Inaugural International Arabian Leopard Day marked on February 10

Two years after Arabian Leopard Day was first celebrated, 2024 is the first year officially observed by the UN

WATCH: International Arabian Leopard Day marked on February 10

WATCH: International Arabian Leopard Day marked on February 10
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This weekend, conservationists have officially marked the first International Arabian Leopard Day to help raise awareness for the critically endangered big cat that once roamed widely across this region.

The smallest of all leopards – the Arabian leopard is only half the weight of its African counterpart – it once inhabited large swathes of Jordan, Lebanon, Egypt, Saudi Arabia, Yemen, Oman and the UAE.

Today, however, that territory has shrunk dramatically, with pockets remaining only in Yemen and central Saudi Arabia. Human expansion encroaching on the leopard's territories has led to the cat being hunted to extinction across North Africa and the Levant. In the wild, Arabian leopards have a wide diet that includes Arabian gazelle, Nubian ibex, hare, porcupines, Ethiopian hedgehog, small rodents, birds and insects.

Once thought to have numbered in the tens of thousands, it is estimated that as few as two hundred remain in the wild today, and in 1996, it was added to the International Union for Conservation of Nature's Critically Endangered list.

There is some good news, however. There are active breeding programmes under way in the UAE and Saudi Arabia, to reintroduce the cats into the wild. Last year, the Royal Commission for AlUla which oversees the breeding programme in Saudi Arabia, announced the birth of seven, healthy Arabian Leopard cubs.

“International Day of the Arabian Leopard Day is an important opportunity to draw the world’s attention to the plight of the Arabian Leopard and RCU’s mission to conserve and safeguard AlUla’s natural environment,” says Stephen Browne, wildlife and natural heritage vice president at RCU.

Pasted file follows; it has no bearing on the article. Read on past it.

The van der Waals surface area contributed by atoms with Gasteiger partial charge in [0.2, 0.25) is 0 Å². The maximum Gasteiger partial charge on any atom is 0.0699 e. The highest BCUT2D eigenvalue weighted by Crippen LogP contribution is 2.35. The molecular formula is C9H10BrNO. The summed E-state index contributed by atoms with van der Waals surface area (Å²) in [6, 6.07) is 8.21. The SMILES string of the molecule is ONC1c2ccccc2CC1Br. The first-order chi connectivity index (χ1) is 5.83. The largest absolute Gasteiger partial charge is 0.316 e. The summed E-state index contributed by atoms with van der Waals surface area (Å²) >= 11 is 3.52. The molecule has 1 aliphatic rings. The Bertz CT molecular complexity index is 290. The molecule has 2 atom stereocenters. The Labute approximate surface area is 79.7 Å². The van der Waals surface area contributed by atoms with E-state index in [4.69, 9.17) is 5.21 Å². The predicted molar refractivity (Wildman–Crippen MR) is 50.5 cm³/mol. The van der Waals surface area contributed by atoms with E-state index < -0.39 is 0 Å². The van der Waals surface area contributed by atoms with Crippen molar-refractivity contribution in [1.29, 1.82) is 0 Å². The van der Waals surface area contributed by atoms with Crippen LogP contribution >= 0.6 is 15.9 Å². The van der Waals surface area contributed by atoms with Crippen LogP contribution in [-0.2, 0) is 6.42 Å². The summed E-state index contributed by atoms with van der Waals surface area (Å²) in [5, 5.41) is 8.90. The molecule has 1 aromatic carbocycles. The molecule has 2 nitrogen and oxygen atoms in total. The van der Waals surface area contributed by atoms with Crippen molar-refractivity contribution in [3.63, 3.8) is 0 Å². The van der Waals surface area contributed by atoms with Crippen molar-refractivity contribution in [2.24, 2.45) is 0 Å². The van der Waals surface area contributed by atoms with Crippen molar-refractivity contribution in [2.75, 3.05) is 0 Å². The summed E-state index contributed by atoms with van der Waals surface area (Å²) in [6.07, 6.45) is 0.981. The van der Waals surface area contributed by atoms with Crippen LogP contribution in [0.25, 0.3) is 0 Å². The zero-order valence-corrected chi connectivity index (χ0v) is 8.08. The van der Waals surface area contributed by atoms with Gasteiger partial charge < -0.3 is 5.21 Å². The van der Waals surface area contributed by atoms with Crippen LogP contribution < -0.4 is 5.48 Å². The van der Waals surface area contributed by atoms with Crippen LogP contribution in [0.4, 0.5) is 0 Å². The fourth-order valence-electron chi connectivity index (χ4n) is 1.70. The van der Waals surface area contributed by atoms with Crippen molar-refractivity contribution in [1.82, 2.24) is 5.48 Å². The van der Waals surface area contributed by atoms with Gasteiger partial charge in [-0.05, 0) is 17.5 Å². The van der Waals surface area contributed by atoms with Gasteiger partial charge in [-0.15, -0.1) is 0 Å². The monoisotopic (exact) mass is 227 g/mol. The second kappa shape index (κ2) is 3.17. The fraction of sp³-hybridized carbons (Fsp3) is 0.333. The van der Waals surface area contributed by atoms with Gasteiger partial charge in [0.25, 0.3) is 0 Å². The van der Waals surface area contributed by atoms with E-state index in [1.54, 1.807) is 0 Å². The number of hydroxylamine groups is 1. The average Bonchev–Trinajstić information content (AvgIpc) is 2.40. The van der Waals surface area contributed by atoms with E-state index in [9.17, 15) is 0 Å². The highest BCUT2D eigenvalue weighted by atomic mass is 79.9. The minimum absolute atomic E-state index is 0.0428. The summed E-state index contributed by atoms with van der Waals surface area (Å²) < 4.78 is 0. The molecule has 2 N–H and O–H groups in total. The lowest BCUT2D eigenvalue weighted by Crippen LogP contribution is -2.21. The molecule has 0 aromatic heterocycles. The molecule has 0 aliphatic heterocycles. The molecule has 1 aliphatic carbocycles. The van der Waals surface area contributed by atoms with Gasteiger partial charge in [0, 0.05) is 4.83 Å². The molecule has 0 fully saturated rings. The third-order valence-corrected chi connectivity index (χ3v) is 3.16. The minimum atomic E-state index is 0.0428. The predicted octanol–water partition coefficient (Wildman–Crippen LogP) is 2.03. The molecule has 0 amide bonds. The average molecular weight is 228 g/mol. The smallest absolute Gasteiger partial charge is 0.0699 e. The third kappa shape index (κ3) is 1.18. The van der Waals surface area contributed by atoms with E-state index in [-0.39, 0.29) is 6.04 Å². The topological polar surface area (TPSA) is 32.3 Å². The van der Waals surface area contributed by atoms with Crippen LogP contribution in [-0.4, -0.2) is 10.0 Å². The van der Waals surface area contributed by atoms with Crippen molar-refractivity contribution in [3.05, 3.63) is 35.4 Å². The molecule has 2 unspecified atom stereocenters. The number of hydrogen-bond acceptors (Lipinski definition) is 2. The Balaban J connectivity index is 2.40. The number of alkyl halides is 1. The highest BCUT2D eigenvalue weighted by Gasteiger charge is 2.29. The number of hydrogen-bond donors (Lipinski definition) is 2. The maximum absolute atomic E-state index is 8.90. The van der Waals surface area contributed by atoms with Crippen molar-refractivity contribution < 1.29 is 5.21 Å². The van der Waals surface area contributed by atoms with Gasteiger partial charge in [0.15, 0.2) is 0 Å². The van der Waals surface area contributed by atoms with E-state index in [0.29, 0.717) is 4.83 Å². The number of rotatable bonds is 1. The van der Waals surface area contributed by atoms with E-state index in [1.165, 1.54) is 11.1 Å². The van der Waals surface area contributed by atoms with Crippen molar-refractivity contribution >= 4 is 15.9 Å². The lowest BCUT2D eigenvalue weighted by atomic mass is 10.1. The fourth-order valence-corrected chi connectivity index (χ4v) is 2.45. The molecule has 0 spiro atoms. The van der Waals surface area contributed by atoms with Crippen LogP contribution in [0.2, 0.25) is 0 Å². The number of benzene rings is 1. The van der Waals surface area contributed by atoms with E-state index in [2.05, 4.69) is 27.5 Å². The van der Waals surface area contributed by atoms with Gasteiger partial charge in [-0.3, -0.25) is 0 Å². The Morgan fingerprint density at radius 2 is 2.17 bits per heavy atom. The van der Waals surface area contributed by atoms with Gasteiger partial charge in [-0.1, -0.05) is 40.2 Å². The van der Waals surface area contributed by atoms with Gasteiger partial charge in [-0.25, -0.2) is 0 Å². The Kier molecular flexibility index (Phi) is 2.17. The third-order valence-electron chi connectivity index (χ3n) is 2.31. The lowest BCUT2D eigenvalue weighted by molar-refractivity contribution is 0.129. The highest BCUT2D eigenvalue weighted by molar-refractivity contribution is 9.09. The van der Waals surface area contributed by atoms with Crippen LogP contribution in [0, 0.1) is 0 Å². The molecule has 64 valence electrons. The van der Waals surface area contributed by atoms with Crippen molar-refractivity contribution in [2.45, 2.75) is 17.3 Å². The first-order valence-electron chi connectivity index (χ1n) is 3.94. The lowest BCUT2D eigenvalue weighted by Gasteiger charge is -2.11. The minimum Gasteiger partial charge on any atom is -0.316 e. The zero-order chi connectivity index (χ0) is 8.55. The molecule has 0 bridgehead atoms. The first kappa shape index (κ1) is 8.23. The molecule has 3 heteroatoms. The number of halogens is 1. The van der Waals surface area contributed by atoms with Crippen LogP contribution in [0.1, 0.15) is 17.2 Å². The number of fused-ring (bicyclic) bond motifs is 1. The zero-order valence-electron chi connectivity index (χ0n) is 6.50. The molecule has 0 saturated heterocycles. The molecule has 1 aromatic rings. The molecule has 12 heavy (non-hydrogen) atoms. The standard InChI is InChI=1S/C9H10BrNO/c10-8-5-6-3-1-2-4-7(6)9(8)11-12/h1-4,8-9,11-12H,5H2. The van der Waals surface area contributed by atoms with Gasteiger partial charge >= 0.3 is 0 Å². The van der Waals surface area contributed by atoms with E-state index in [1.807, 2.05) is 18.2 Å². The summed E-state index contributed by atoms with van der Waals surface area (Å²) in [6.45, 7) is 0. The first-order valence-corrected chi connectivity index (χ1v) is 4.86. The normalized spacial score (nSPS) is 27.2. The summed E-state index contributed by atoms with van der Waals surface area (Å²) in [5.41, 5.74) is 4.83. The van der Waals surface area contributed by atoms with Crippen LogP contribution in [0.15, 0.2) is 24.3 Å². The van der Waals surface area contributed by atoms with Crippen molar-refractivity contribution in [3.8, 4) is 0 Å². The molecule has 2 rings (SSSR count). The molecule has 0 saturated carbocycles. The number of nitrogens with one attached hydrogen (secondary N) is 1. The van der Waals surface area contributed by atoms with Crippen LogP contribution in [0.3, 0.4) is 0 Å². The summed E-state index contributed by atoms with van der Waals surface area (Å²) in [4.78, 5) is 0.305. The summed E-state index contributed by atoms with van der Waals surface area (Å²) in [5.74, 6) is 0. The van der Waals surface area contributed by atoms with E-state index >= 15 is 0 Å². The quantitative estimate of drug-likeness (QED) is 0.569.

“While recent successes give us hope, we recognise that the work of conservation must continue to ensure that this species can one day thrive in the wild. We encourage the international community to join us on Arabian Leopard Day by engaging in activities that strengthen our understanding and love for these magnificent big cats.”

The RCU is also helping to raise awareness about the leopards' fate among young people, with the release of an interactive game Quest for Hope on the Roblox and Decentraland gaming platforms. In the game, players join a virtual conservation mission to track leopards through the rugged mountains of AlUla.

“The Arabian leopard is a powerful symbol of RCU’s aim to conserve and safeguard AlUla’s natural environment through far-reaching conservation efforts designed to protect the natural flora and fauna of this incredible part of north-west Arabia,” says Amr AlMadani, chief executive of Royal Commission for AlUla.

“It is a sad reality that the Arabian leopard is critically endangered. Ongoing threats to its natural habitat highlight the pressing need to step up conservation efforts that are so vital to the species’ long-term survival. We really want people to mark Arabian Leopard Day and engage with activities to raise awareness of, and help to protect, these majestic big cats."

In 2022, RCU and conservation foundation Catmosphere joined forces to launch Arabian Leopard Day, a day that saw famous landmarks such as the Burj Khalifa illuminated with leopard faces. In June last year, UN General Assembly passed a resolution designating February 10 as the International Day of the Arabian Leopard, in support of RCU and its conservation partners.

February 10 is also World Pulses Day on the UN's list of international days and weeks observed by the intergovernmental organisation, and February 11 is the International Day of Women and Girls in Science.

Updated: February 11, 2024, 12:01 PM